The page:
Q: Growing up, what did you aspire to be?
A: Growing up in Nebraska, I had a lot of ideas of what I wanted to do (scientist, veterinarian, professional basketball player), and I was fortunate to have a family that encouraged me to explore different careers. My first jobs when I was younger included delivering morning newspapers and bagging groceries. I certainly learned a lot from those experiences. A teacher in high school later furthered my interest in political systems and history, which helped inspire me to study those subjects in college.
Q: How did you end up in the investment management business?
A: I started with Franklin Templeton out of college by joining the company’s Futures Associate program, a development program consisting of a series of rotations through different business units. The program was a great opportunity to explore many different parts of the company. I was able to see many facets of the investment management business and I got a sense for Franklin Templeton’s breadth of expertise and global reach.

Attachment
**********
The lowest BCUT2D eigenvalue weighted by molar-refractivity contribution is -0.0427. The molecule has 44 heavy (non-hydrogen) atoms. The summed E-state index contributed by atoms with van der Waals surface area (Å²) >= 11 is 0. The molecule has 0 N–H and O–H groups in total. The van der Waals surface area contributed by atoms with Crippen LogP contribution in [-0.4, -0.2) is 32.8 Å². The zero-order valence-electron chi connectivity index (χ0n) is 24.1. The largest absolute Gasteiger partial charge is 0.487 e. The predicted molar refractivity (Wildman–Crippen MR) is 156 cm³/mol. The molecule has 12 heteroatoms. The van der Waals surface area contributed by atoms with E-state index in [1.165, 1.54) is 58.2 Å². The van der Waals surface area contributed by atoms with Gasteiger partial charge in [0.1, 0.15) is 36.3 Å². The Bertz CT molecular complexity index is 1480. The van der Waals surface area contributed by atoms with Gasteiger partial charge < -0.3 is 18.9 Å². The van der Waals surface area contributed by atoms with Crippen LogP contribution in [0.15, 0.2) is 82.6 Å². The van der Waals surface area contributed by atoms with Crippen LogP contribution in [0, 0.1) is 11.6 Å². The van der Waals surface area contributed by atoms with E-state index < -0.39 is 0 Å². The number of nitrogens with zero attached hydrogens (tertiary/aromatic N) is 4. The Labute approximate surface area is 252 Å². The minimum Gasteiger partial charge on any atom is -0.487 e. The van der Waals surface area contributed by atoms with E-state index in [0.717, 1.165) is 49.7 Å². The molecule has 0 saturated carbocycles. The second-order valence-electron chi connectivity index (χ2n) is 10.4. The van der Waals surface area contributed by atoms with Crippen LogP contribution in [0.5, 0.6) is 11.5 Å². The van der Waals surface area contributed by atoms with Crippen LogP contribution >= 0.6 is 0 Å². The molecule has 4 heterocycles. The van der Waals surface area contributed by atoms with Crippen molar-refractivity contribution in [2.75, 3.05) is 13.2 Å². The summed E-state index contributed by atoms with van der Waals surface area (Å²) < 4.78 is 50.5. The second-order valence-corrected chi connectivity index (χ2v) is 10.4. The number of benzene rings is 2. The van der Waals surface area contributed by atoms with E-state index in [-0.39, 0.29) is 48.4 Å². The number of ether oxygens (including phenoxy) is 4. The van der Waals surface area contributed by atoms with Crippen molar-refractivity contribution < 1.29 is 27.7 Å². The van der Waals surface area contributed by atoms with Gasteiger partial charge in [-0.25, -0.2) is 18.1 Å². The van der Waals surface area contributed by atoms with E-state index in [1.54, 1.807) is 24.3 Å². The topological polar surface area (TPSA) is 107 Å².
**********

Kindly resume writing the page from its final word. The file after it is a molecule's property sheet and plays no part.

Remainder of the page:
I rotated into the Floating Rate Debt Group and stayed on full-time. I joined right before the global financial crisis, which was an eye opener for someone still relatively new to the industry. While it was a steep learning curve, working through that time helped me to better understand investing amid extreme volatility. It was a valuable experience to see the loan market go through stress and recovery.
Q: You have a degree in public policy from Stanford University. Are you able to apply some of that knowledge you’ve learned in college to your current role—and how?